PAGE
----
Gifts: All of the gifts on this week's episode backfire. Lane's colleagues from the home office bring him a snake, a cheeky gift to let him know that he's being shipped off to India to turn the Bombay office around. As he explains, he doesn't want to leave New York, where he has just gotten settled, and where he seems to be doing quite well, even though Don, Roger, and the rest of the SC crew aren't very fond of his McKinsey-like cost cutting measures.

Sally is equally nonplussed by the gift that Betty got her from her "little brother." When Sally figures out that Gene can't write out the card, Betty explains that he had a fairy do it. We don't know where Sal finds the time to write cards! Anyway, any child would revolt if she got a brunette Barbie (or was it a Midge?). Give us the real-deal blond or don't bother at all. No wonder the thing ends up in the bushes. When Don transports it back into Sally's room, she awakes and freaks the fuck out. It's the latest evidence that her baby brother is possessed (maybe the fib about fairies wasn't such a good idea after all, Betty). In the end, Sally gets what she really needed, some comfort from her father, not some disposable plastic plaything.

The final gift was the secretaries' cake for the departing Joan. When it's wheeled out, she lets out a sob. She plays it off pretty well that she's sad to be leaving, but we know she's crying because she hasn't figured out how to tell anyone that she has to stay. Of course, Moneypenny already stole the impact of the gift from his archenemy, when he informed her that a surprise party had already been planned.

Peggy, who was mostly silent this episode, also felt left out of Joan's gift and decided to get her one of her own. When telling Joan about it (over the roar of the tractor) Peggy says that not everyone can be like Joan, but that she has been listening to her advice. Once again, she may have the fancy position, but Joan has all the power. We never find out what Peggy's gift is though, or just what she learned from her spiritual big sister, because of a tragic accident.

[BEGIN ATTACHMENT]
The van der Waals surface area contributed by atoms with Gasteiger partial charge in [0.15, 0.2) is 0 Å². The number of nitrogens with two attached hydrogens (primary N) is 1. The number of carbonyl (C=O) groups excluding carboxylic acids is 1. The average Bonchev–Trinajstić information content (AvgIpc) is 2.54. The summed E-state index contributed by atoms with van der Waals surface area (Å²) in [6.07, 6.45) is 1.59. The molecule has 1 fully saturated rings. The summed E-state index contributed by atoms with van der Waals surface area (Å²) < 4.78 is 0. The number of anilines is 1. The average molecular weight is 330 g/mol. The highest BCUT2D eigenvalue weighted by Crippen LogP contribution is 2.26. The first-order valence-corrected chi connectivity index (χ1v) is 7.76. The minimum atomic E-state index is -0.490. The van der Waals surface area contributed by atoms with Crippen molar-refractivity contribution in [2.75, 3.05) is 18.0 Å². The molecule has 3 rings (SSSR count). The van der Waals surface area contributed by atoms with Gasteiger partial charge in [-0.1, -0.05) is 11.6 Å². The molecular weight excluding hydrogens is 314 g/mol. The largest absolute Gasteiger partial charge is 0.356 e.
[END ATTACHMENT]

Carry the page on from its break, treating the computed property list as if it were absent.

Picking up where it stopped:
Blood: This time literal blood was spilled on the Sterling Cooper carpet. As Joan said, "One minute you're on top of the world, the next some secretary is running over your foot with a lawn mower." Why was it even in the office? It was a gift for Ken, who just landed the John Deere account. More interesting than the red stuff is how everyone dealt with it. Joan snaps into action, taking control of the situation and ordering people, probably saves poor Guy's life in the process. Peggy faints, because she can't handle the gory truth. Harry, who was sprayed with fleshy bits, gets rid of his sullied clothes and blanches at the atrocity, unlike his more stoic coworkers.

The literal goring of one of the British invaders led to a messy (and somewhat comic) clean up and squeegee effort in the office later. How everyone will handle the bloody aftermath of the figurative attack of the Americans on their European overloads has yet to be seen.

This scene played an interesting parallel to the story Roger told Don during their forced bonding session at the world's butchest nail salon. When getting a manicure, Roger tells Don that his father died in a gruesome car crash where his arm was cut off by the windshield. In the accident at the office, another man loses a limb and the tractor crashes through the window.

Career Plans: Everyone faced career setbacks last night. Don grew dissatisfied after imagining himself in a different position. Lane was being shipped off to India, much to his chagrin. Guy found himself out of a job when the Brits decided that a man with no foot could never land new business if he couldn't walk or golf. Roger was left off of the reorganization chart proposed by his new bosses. Pete continues to suffer in Ken's shadow as he lands a new account. The only person who benefited was Harry, who was made the head of a new TV department. Of course, much of that is up in the air now that Guy is out of the picture and the Brits need to rejigger their plans. Maybe Don will get the attention he wanted after all.

All of these demolished plans stood under the looming shadow of Conrad Hilton, a man who has achieved great success—such success that his fortune will one day give us the pop cultural boon of great-granddaughter Paris. Not only does Hilton get Don to give him some work for free, but he seems savvy enough to want to woo Don over to his company. We'll see whether or not his aspirations, or anyone's, come to fruition.

The one to worry about is poor Joanie. This is the kind of cliff-hanger you get on Mad Men: will Joan get to keep her job and how will she manage to do it? We're actually more worried about that than whether or not Jack and Sawyer managed to turn back time on Lost! We'll have to wait to see what the future holds, but when you place a wily attack dog like Joan in the corner, the results are bound to be as bloody as her fierce green dress.